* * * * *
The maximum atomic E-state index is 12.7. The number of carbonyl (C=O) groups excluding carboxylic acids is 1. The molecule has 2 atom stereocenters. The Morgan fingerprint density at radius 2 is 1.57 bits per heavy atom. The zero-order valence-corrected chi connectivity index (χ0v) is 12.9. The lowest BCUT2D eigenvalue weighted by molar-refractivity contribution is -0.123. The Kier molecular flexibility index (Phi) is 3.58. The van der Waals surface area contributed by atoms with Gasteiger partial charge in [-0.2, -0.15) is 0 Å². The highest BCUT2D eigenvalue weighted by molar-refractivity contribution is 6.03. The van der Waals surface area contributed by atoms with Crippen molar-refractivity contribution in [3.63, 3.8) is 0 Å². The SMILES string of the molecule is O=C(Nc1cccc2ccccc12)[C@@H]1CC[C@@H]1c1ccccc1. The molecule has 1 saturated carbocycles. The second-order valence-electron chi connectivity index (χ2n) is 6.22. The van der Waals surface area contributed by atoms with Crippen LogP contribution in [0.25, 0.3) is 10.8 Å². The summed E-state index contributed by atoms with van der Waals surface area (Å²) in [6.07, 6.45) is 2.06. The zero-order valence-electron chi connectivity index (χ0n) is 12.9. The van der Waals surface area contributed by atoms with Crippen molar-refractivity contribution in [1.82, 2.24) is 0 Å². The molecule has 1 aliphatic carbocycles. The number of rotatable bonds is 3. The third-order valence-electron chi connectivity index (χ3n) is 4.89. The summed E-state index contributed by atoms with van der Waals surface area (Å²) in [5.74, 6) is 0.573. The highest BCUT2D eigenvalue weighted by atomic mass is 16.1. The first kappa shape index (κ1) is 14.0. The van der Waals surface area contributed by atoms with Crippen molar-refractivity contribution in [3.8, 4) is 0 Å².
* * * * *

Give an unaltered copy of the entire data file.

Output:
The maximum atomic E-state index is 12.7. The number of carbonyl (C=O) groups excluding carboxylic acids is 1. The molecule has 2 atom stereocenters. The Morgan fingerprint density at radius 2 is 1.57 bits per heavy atom. The zero-order valence-corrected chi connectivity index (χ0v) is 12.9. The lowest BCUT2D eigenvalue weighted by molar-refractivity contribution is -0.123. The Kier molecular flexibility index (Phi) is 3.58. The van der Waals surface area contributed by atoms with Gasteiger partial charge in [-0.2, -0.15) is 0 Å². The highest BCUT2D eigenvalue weighted by molar-refractivity contribution is 6.03. The van der Waals surface area contributed by atoms with Crippen molar-refractivity contribution in [3.63, 3.8) is 0 Å². The SMILES string of the molecule is O=C(Nc1cccc2ccccc12)[C@@H]1CC[C@@H]1c1ccccc1. The molecule has 1 saturated carbocycles. The second-order valence-electron chi connectivity index (χ2n) is 6.22. The van der Waals surface area contributed by atoms with Crippen LogP contribution in [0.25, 0.3) is 10.8 Å². The summed E-state index contributed by atoms with van der Waals surface area (Å²) in [6.07, 6.45) is 2.06. The zero-order valence-electron chi connectivity index (χ0n) is 12.9. The van der Waals surface area contributed by atoms with Crippen molar-refractivity contribution in [1.82, 2.24) is 0 Å². The molecule has 1 aliphatic carbocycles. The number of rotatable bonds is 3. The third-order valence-electron chi connectivity index (χ3n) is 4.89. The summed E-state index contributed by atoms with van der Waals surface area (Å²) in [5.74, 6) is 0.573. The highest BCUT2D eigenvalue weighted by atomic mass is 16.1. The first kappa shape index (κ1) is 14.0. The van der Waals surface area contributed by atoms with Crippen molar-refractivity contribution in [3.8, 4) is 0 Å².